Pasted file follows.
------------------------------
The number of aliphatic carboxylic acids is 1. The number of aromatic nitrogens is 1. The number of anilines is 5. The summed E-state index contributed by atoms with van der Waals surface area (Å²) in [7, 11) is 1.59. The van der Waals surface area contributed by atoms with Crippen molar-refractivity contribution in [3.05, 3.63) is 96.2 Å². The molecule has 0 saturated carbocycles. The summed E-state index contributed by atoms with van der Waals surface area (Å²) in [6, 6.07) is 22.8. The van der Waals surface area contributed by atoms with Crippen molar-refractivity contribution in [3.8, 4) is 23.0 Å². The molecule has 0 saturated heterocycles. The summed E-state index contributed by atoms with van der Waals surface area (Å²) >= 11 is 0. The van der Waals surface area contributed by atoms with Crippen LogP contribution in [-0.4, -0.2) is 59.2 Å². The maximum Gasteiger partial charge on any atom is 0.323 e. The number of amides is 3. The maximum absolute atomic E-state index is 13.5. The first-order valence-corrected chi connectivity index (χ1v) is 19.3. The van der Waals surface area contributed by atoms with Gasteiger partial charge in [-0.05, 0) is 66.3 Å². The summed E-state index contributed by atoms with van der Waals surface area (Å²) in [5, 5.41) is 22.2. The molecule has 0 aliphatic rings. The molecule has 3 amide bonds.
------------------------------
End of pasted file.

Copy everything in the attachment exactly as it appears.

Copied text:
The number of aliphatic carboxylic acids is 1. The number of aromatic nitrogens is 1. The number of anilines is 5. The summed E-state index contributed by atoms with van der Waals surface area (Å²) in [7, 11) is 1.59. The van der Waals surface area contributed by atoms with Crippen molar-refractivity contribution in [3.05, 3.63) is 96.2 Å². The molecule has 0 saturated carbocycles. The summed E-state index contributed by atoms with van der Waals surface area (Å²) in [6, 6.07) is 22.8. The van der Waals surface area contributed by atoms with Crippen molar-refractivity contribution in [3.8, 4) is 23.0 Å². The molecule has 0 saturated heterocycles. The summed E-state index contributed by atoms with van der Waals surface area (Å²) >= 11 is 0. The van der Waals surface area contributed by atoms with Crippen LogP contribution in [-0.4, -0.2) is 59.2 Å². The maximum Gasteiger partial charge on any atom is 0.323 e. The number of amides is 3. The maximum absolute atomic E-state index is 13.5. The first-order valence-corrected chi connectivity index (χ1v) is 19.3. The van der Waals surface area contributed by atoms with Gasteiger partial charge in [-0.05, 0) is 66.3 Å². The summed E-state index contributed by atoms with van der Waals surface area (Å²) in [5, 5.41) is 22.2. The molecule has 0 aliphatic rings. The molecule has 3 amide bonds.